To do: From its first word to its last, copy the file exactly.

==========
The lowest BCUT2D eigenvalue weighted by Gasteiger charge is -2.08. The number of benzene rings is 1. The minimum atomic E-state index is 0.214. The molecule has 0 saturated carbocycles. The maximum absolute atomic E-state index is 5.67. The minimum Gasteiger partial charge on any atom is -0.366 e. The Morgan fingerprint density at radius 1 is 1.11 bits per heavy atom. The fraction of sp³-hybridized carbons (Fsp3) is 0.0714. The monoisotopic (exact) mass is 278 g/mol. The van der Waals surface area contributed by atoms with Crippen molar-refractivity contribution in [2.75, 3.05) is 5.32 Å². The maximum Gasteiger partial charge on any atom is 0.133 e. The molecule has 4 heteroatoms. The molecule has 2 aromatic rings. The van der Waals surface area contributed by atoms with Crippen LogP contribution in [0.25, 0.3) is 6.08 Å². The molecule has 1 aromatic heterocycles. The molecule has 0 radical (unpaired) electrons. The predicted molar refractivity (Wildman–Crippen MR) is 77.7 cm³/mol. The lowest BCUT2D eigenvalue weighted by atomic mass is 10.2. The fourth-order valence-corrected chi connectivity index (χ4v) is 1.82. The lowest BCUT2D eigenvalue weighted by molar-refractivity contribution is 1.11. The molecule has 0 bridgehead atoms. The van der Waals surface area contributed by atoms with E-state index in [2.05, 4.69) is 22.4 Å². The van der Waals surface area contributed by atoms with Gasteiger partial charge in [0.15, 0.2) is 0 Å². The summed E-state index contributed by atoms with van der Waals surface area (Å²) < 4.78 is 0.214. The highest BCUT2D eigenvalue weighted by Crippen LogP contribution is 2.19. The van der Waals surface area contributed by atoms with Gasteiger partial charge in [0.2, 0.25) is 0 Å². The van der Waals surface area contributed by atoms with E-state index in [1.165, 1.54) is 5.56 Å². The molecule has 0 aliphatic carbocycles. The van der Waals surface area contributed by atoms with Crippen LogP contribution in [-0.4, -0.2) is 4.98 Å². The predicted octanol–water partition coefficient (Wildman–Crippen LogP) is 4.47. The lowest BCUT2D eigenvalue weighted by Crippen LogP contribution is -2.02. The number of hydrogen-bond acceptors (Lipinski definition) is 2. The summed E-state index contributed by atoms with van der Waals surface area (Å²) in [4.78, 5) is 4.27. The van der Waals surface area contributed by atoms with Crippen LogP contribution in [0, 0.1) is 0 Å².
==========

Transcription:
The lowest BCUT2D eigenvalue weighted by Gasteiger charge is -2.08. The number of benzene rings is 1. The minimum atomic E-state index is 0.214. The molecule has 0 saturated carbocycles. The maximum absolute atomic E-state index is 5.67. The minimum Gasteiger partial charge on any atom is -0.366 e. The Morgan fingerprint density at radius 1 is 1.11 bits per heavy atom. The fraction of sp³-hybridized carbons (Fsp3) is 0.0714. The monoisotopic (exact) mass is 278 g/mol. The van der Waals surface area contributed by atoms with Crippen molar-refractivity contribution in [2.75, 3.05) is 5.32 Å². The maximum Gasteiger partial charge on any atom is 0.133 e. The molecule has 4 heteroatoms. The molecule has 2 aromatic rings. The van der Waals surface area contributed by atoms with Crippen LogP contribution in [0.25, 0.3) is 6.08 Å². The molecule has 1 aromatic heterocycles. The molecule has 0 radical (unpaired) electrons. The predicted molar refractivity (Wildman–Crippen MR) is 77.7 cm³/mol. The lowest BCUT2D eigenvalue weighted by atomic mass is 10.2. The fourth-order valence-corrected chi connectivity index (χ4v) is 1.82. The lowest BCUT2D eigenvalue weighted by molar-refractivity contribution is 1.11. The molecule has 0 bridgehead atoms. The van der Waals surface area contributed by atoms with E-state index in [2.05, 4.69) is 22.4 Å². The van der Waals surface area contributed by atoms with Gasteiger partial charge in [0.15, 0.2) is 0 Å². The summed E-state index contributed by atoms with van der Waals surface area (Å²) < 4.78 is 0.214. The highest BCUT2D eigenvalue weighted by Crippen LogP contribution is 2.19. The van der Waals surface area contributed by atoms with Gasteiger partial charge in [0.2, 0.25) is 0 Å². The van der Waals surface area contributed by atoms with E-state index in [1.165, 1.54) is 5.56 Å². The molecule has 0 aliphatic carbocycles. The van der Waals surface area contributed by atoms with Crippen LogP contribution in [-0.4, -0.2) is 4.98 Å². The predicted octanol–water partition coefficient (Wildman–Crippen LogP) is 4.47. The lowest BCUT2D eigenvalue weighted by Crippen LogP contribution is -2.02. The number of hydrogen-bond acceptors (Lipinski definition) is 2. The summed E-state index contributed by atoms with van der Waals surface area (Å²) in [4.78, 5) is 4.27. The van der Waals surface area contributed by atoms with Crippen LogP contribution in [0, 0.1) is 0 Å².